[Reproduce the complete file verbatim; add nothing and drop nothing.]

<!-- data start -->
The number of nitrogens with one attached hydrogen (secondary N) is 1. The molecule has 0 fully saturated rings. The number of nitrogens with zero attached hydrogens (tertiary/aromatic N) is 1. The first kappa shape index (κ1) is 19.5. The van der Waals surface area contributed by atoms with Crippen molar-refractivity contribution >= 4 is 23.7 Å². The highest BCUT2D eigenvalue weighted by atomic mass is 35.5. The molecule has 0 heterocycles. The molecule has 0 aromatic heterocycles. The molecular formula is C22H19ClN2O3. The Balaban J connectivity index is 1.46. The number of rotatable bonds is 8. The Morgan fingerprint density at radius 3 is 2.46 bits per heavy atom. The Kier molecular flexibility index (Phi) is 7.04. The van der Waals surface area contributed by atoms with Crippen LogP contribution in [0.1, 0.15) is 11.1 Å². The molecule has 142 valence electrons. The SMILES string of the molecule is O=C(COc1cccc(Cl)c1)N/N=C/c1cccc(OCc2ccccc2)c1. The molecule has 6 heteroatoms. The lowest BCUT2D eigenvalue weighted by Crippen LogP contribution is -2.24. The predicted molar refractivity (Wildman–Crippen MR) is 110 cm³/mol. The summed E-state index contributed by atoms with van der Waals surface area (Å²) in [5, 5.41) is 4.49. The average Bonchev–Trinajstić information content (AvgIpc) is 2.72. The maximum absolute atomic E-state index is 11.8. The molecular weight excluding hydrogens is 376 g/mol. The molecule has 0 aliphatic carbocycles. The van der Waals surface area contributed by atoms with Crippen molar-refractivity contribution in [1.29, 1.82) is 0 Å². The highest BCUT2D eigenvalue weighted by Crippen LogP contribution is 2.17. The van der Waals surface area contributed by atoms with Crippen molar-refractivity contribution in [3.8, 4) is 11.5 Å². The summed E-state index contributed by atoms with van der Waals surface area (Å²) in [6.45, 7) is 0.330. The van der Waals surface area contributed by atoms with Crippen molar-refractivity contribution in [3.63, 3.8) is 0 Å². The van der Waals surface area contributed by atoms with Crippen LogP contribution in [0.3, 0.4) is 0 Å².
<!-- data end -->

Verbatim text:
The number of nitrogens with one attached hydrogen (secondary N) is 1. The molecule has 0 fully saturated rings. The number of nitrogens with zero attached hydrogens (tertiary/aromatic N) is 1. The first kappa shape index (κ1) is 19.5. The van der Waals surface area contributed by atoms with Crippen molar-refractivity contribution >= 4 is 23.7 Å². The highest BCUT2D eigenvalue weighted by atomic mass is 35.5. The molecule has 0 heterocycles. The molecule has 0 aromatic heterocycles. The molecular formula is C22H19ClN2O3. The Balaban J connectivity index is 1.46. The number of rotatable bonds is 8. The Morgan fingerprint density at radius 3 is 2.46 bits per heavy atom. The Kier molecular flexibility index (Phi) is 7.04. The van der Waals surface area contributed by atoms with Crippen LogP contribution in [0.1, 0.15) is 11.1 Å². The molecule has 142 valence electrons. The SMILES string of the molecule is O=C(COc1cccc(Cl)c1)N/N=C/c1cccc(OCc2ccccc2)c1. The molecule has 6 heteroatoms. The lowest BCUT2D eigenvalue weighted by Crippen LogP contribution is -2.24. The predicted molar refractivity (Wildman–Crippen MR) is 110 cm³/mol. The summed E-state index contributed by atoms with van der Waals surface area (Å²) in [5, 5.41) is 4.49. The average Bonchev–Trinajstić information content (AvgIpc) is 2.72. The maximum absolute atomic E-state index is 11.8. The molecular weight excluding hydrogens is 376 g/mol. The molecule has 0 aliphatic carbocycles. The van der Waals surface area contributed by atoms with Crippen molar-refractivity contribution in [1.29, 1.82) is 0 Å². The highest BCUT2D eigenvalue weighted by Crippen LogP contribution is 2.17. The van der Waals surface area contributed by atoms with Crippen molar-refractivity contribution in [3.8, 4) is 11.5 Å². The summed E-state index contributed by atoms with van der Waals surface area (Å²) in [6.45, 7) is 0.330. The van der Waals surface area contributed by atoms with Crippen molar-refractivity contribution in [3.63, 3.8) is 0 Å². The van der Waals surface area contributed by atoms with Crippen LogP contribution in [0.3, 0.4) is 0 Å².